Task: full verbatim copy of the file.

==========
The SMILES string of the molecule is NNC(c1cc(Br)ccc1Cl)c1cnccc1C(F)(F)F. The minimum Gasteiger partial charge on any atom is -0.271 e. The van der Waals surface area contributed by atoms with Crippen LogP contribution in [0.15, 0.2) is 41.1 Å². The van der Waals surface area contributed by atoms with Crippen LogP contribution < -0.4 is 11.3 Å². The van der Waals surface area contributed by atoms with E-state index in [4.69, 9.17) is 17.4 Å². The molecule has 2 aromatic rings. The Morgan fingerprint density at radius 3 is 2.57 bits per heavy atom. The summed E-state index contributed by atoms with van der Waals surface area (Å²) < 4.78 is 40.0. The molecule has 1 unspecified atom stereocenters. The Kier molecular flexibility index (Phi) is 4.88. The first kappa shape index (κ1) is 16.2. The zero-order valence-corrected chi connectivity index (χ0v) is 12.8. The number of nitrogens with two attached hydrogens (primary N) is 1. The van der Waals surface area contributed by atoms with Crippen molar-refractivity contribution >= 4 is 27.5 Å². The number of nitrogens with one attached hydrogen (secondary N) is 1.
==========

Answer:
The SMILES string of the molecule is NNC(c1cc(Br)ccc1Cl)c1cnccc1C(F)(F)F. The minimum Gasteiger partial charge on any atom is -0.271 e. The van der Waals surface area contributed by atoms with Crippen LogP contribution in [0.15, 0.2) is 41.1 Å². The van der Waals surface area contributed by atoms with Crippen LogP contribution < -0.4 is 11.3 Å². The van der Waals surface area contributed by atoms with E-state index in [4.69, 9.17) is 17.4 Å². The molecule has 2 aromatic rings. The Morgan fingerprint density at radius 3 is 2.57 bits per heavy atom. The summed E-state index contributed by atoms with van der Waals surface area (Å²) < 4.78 is 40.0. The molecule has 1 unspecified atom stereocenters. The Kier molecular flexibility index (Phi) is 4.88. The first kappa shape index (κ1) is 16.2. The zero-order valence-corrected chi connectivity index (χ0v) is 12.8. The number of nitrogens with two attached hydrogens (primary N) is 1. The van der Waals surface area contributed by atoms with Crippen molar-refractivity contribution >= 4 is 27.5 Å². The number of nitrogens with one attached hydrogen (secondary N) is 1.